"I accepted acting against national security through having contacts with foreigners, but I did not do it intentionally and knowingly," Ramin Jahanbegloo told the Iranian state news agency INSA after his release on Wednesday.
"During my prison term I sensed that American organisations put me in a position that I myself did not want to be in," said Jahanbegloo, formerly a prominent thinker and writer on democracy and non-violence.
"I used to write articles on some sites which were run by [US] security officials, and did so unknowingly." he said, apparently referring to his articles on opendemocracy.net.
Several Iranian dissidents have in the past made apparent confessions to the media during or after their detention.
The European Union has criticised Jahanbegloo's treatment and western diplomats said his detention was aimed at intimidating and silencing critics of Tehran.
Opendemocracy.net have rejected all suggestions that they are run by US security officials, stating they are independent and do not receive support from any governments.
Iranian democracy activists have asked the US not to help them
Jahanbegloo also publicly rejected his former belief that it was possible for Iranians to peacefully rise up and replace their theocratic government with a democratic system.
"I think that a velvet revolution cannot be carried out in Iran, since the situation in Eastern Europe is not comparable to that of Iran," he said.
Arrest and imprisonment
Jahanbegloo, who also holds Canadian nationality, was arrested on charges of having ties with foreigners as he tried to leave Iran on April 25.
During his four-months in prison, his supporters said he was kept in solitary confinement in a single room where the light was always on.
In addition, in May, soon after his arrest, Jahanbegloo was seen at least twice in the medical clinic at Tehran's Evin prison where political prisoners are usually held.
"It's a bad sign because it may mean he's been tortured," Houchang Chehabi, a close friend and professor at Boston University, told The Ottowa Citizen.
In June 2003 another Canadian-Iranian, photojournalist Zahra Kazemi, died in prison in Iran after she was arrested while photographing Evin prison.
Zahra Kazemi died in an Iranian prison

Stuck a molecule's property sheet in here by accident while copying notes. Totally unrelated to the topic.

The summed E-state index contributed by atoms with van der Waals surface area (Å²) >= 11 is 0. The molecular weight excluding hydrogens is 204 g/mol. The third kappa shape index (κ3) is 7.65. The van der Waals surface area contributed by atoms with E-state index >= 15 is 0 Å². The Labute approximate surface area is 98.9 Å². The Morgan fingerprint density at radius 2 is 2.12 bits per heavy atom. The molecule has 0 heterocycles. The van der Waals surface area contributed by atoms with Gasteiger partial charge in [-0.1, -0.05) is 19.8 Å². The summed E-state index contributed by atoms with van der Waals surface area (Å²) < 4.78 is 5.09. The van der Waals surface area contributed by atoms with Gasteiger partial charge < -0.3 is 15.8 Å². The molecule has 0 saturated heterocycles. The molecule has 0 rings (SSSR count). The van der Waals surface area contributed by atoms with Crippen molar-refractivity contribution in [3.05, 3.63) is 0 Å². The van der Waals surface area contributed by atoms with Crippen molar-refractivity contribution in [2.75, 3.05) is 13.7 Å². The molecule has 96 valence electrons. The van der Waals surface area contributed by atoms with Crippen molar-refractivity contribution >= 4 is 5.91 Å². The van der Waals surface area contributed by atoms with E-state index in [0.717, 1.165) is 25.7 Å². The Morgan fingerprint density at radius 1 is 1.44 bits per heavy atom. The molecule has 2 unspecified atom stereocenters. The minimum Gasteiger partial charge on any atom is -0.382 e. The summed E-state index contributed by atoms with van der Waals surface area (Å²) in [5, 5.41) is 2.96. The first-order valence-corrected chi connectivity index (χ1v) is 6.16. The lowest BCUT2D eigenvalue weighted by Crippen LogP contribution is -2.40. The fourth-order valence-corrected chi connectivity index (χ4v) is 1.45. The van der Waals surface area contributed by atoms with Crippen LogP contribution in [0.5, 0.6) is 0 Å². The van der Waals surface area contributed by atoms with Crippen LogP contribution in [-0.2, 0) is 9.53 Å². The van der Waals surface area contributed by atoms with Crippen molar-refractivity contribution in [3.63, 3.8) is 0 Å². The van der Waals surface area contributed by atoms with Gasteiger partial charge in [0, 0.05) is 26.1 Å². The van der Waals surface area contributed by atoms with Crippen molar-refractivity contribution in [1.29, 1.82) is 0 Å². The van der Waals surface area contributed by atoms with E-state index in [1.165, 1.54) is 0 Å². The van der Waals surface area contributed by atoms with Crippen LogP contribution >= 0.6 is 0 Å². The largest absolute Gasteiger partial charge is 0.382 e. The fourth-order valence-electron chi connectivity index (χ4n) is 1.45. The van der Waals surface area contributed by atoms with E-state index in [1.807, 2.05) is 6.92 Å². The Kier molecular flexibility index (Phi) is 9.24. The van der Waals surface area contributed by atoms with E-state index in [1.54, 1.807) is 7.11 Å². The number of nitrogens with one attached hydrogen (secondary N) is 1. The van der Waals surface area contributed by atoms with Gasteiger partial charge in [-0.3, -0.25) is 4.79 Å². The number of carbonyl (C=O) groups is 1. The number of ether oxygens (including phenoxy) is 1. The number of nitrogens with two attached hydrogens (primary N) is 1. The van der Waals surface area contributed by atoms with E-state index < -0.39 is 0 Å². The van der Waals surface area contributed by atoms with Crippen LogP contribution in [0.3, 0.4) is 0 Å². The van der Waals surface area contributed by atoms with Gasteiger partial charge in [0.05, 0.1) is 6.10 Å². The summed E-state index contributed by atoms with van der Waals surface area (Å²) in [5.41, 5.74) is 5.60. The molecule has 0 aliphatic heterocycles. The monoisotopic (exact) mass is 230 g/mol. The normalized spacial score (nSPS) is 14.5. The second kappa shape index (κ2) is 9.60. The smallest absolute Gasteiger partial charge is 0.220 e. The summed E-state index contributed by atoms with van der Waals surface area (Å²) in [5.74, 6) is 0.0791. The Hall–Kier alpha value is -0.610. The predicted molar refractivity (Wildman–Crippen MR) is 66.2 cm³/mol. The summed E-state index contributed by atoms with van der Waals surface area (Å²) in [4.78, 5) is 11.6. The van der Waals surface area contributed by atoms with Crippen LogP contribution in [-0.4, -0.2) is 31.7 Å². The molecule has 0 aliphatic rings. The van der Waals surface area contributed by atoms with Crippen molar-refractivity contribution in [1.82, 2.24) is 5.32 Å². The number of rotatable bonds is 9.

Her family and doctors who examined her body said she had been tortured, beaten and raped. She died from a fractured skull.
The Iranian government said that Jahanbegloo was arrested for taking part in a US effort to instigate a "velvet revolution" in Iran, a reference to the peaceful overthrow of Communist rule in Czechoslovakia in 1989.
"His case is a security-related one," Jamal Karimi-Rad, the Iranian justice minister, said.
His calls for democracy
Before his imprisonment Jahanbegloo was one of the most prominent of a group of Iranian dissidents, intellectuals and academics calling for a peaceful reform of the Iranian government.
"Democracy and non-violence ... are inseparable," he wrote on his website.
"Where democracy is practiced, people are honored for what they are. This requires transformation of human relations until none are violated because all participate in the democratic power."
Iranian students are often the loudest advocates of reform
"To have power in a democracy means to take part in the decision-making that affects each one's fate. It means self-institution and self-rule."
Jahanbegloo said that the 1979 Iranian revolution had been founded on the right ideals but had lost its way. He argued that the duty of Muslims was to try to find a new way to combine Islam, democracy and a respect for human rights.
"Today Iran is going through a cycle of erratic oscillations in which moments of democratic hope alternate with times of great despair."
"Today the true challenge for the Muslim community against religious obscurantism is to help advance the agenda of democratic change and modernization inside the Islamic world."
Jahanbegloo, a former University of Toronto lecturer, was never formally charged during his time in prison.
The Iranian government has not said if he would be free to travel abroad.